I'm using 500GB drives(will eventually have 8 of them), and even a "Normal" two hour(or so) check is way too long to wait to have the files back online.

I would rather take the risk, and have the files back immediately - long disk-checks are just a pain in the posterior.

The system(once ready to go into service) will run on a small UPS, so if there is a power cut, at least I can shut it down safely - provided I am here and not at work!


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PostPosted: Sun Sep 21, 2008 7:19 pm 
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Yeah :( ... the SDRAM can get quite expensive. 512MB should be ok. And because the UPS will minimize file checks you are even less likely to run into trouble.

There's documentation elsewhere on this forum regarding minimizing (or turning off) the file checks -- I am not an expert in that -- but look for "tune2fs". I don't think it is wise to turn it off completely, especially if your data is important to you. NASLite is a fantastic product, and with a UPS you should not have troubles. But there's always the unexpected h/w issues that could cause an unclean file system (which will FORCE a file check on the unclean disk(s) on reboot). With 8 drives planned, you might also want to plan on once every 3 or 6 months to do a complete pre-emptive file check ... again, look for "tune2fs" ... here's two links I found on these forums just after a cursory search:

http://www.serverelements.com/forums/viewtopic.php?f=8&t=2083&hilit=tune2fs
http://www.serverelements.com/forums/viewtopic.php?f=3&t=450&hilit=tune2fs

Hope this helps.


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PostPosted: Mon Sep 22, 2008 1:56 am 
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Cool - thanks for the links. Reading them now...


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PostPosted: Mon Sep 22, 2008 7:25 am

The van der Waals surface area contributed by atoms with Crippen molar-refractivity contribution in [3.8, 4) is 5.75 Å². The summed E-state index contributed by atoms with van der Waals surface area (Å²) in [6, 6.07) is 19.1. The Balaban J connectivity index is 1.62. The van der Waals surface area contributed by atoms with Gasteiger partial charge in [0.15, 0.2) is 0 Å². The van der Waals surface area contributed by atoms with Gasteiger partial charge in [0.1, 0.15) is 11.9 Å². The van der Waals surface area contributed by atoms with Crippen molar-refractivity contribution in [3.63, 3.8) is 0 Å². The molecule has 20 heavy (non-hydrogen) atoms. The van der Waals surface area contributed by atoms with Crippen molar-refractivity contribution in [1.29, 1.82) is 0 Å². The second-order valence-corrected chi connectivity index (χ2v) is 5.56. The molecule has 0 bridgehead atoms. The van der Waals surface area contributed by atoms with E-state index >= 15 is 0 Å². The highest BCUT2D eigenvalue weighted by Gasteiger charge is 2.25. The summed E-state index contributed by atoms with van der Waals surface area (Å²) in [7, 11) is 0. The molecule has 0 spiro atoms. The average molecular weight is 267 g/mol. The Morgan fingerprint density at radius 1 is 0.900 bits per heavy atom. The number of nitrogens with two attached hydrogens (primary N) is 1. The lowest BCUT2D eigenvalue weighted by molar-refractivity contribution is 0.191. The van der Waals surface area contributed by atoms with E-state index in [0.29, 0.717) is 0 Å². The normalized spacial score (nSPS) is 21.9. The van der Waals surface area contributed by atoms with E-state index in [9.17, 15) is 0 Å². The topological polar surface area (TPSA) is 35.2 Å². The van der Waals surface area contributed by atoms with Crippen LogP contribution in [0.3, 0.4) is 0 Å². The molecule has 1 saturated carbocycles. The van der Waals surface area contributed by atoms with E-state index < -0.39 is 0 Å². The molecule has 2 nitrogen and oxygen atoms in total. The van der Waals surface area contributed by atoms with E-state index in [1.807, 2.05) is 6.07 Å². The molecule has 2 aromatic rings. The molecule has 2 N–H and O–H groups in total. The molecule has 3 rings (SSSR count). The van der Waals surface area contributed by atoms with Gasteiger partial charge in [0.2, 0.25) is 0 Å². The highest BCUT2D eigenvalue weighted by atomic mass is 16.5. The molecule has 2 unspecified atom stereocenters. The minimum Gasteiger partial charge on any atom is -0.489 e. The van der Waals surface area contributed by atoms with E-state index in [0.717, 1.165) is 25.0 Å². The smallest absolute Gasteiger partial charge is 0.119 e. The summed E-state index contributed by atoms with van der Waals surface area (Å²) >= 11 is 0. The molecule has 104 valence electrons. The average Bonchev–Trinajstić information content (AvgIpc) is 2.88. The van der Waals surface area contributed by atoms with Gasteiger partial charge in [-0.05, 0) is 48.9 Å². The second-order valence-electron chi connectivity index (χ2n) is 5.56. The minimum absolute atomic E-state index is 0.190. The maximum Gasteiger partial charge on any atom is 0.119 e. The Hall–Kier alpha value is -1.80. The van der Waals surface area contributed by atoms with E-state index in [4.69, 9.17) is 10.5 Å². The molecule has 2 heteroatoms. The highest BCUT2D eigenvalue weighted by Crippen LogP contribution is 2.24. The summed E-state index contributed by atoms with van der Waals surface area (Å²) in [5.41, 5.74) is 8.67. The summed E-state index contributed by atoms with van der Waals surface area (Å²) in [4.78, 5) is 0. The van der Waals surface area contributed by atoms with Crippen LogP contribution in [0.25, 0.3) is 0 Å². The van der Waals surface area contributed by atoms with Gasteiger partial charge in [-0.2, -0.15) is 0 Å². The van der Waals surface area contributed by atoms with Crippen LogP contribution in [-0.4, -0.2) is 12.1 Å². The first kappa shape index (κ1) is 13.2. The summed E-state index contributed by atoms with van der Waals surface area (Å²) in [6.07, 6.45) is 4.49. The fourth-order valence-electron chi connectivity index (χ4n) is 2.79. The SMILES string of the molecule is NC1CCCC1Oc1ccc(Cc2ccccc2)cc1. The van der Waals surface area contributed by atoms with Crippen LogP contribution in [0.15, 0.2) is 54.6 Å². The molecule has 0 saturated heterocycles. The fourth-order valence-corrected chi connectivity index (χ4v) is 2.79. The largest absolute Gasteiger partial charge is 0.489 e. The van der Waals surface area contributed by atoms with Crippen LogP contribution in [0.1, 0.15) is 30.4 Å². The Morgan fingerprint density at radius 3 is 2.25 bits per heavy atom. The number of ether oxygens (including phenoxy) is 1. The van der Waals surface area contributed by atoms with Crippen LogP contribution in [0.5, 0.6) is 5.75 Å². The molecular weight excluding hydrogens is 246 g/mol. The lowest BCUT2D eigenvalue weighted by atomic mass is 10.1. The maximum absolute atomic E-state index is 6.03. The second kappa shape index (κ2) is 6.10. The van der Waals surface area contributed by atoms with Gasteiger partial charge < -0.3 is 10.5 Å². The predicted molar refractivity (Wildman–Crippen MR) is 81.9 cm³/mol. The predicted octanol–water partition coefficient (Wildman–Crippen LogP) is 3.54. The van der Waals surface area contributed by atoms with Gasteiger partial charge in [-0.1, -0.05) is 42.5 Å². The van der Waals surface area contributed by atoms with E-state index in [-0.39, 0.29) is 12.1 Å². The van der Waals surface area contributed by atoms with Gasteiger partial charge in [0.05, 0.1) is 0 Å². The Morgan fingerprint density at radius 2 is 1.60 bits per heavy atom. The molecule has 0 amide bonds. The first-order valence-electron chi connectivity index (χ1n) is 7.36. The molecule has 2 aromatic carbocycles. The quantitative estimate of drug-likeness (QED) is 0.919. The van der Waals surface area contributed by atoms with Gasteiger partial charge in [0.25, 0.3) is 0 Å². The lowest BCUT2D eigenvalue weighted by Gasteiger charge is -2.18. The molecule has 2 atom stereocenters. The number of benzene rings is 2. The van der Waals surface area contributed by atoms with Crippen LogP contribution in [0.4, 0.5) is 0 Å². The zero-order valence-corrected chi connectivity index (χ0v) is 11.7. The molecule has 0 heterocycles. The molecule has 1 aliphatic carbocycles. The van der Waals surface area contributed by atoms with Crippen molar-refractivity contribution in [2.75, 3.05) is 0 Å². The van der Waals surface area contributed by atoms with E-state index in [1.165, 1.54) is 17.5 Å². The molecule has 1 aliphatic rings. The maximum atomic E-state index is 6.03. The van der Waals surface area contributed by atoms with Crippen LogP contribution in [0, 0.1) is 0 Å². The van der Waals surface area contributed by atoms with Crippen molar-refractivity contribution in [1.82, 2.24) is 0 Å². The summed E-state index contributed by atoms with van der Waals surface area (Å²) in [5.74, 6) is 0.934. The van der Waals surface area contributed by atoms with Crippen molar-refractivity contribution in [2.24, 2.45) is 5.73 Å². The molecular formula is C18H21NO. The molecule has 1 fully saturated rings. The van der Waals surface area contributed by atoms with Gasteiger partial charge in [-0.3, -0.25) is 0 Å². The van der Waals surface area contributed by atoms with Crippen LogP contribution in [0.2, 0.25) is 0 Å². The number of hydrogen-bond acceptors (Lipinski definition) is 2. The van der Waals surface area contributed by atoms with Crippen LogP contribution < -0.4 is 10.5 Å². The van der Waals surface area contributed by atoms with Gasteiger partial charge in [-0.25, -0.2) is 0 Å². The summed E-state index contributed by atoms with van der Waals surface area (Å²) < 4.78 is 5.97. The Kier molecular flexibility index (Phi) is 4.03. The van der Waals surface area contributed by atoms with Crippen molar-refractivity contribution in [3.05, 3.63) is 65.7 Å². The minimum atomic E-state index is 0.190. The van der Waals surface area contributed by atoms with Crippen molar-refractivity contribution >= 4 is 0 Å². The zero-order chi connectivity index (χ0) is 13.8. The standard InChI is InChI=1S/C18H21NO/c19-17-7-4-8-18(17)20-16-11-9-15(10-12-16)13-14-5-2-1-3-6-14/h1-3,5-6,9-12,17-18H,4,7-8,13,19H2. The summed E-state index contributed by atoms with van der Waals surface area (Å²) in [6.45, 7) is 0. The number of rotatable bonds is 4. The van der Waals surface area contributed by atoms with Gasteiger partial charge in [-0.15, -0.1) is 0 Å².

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Would applying a journal(converting the NanoNAS ext2 filesystem to ext3) help this issue?


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PostPosted: Mon Sep 22, 2008 8:06 am 
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A few comments on the above:

A journal, once applied, will provide filesystem integrity redundancy and result in shorter filesystem check times. It will also provide a better chance of recovery in cases where the filesystem is compromised. Consulting Google will result in plenty of info on the topic.

Since you plan on using the NAS on UPS, I assume you intend to run it full time rather than on/off daily as some folks tend to do. If that is the case, then modifying filesystem parameters is not necessary (or recommended) since automated filesystem checks occur only at boot.

Since you are using NanoNAS, 256M or RAM may prove to be sufficient in the event of a filesystem check. The NanoNAS footprint is significantly lighter than NASlite.

Hope the above helps finalize your strategy. :wink:


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PostPosted: Mon Sep 22, 2008 6:35 pm 
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Cool - thanks for that.
Yes, once up and running, on 24/7 via UPS, so unless there is a power-cut for more then about 30 minutes(our juice is pretty reliable most of the time!), the UPS should be able to look after the server's power requirements.

At your suggestion Tony, I WILL NOT apply the journal to the standard filesystem, due primarily to the fact that it is to be a 24/7 server and has a UPS, so me thinks(assuming I am understanding you right), that the journal is not needed in my case...


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PostPosted: Tue Oct 28, 2008 10:49 am 
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My comment was pertaining to changing the default parameters such as the scheduled filesystem check interval. The journal is generally a good idea and adds some piece of mind. In terms of performance, only very slow machines will see any measurable difference if any between ext2 and ext3, so I'd recommend applying it to all of your drives.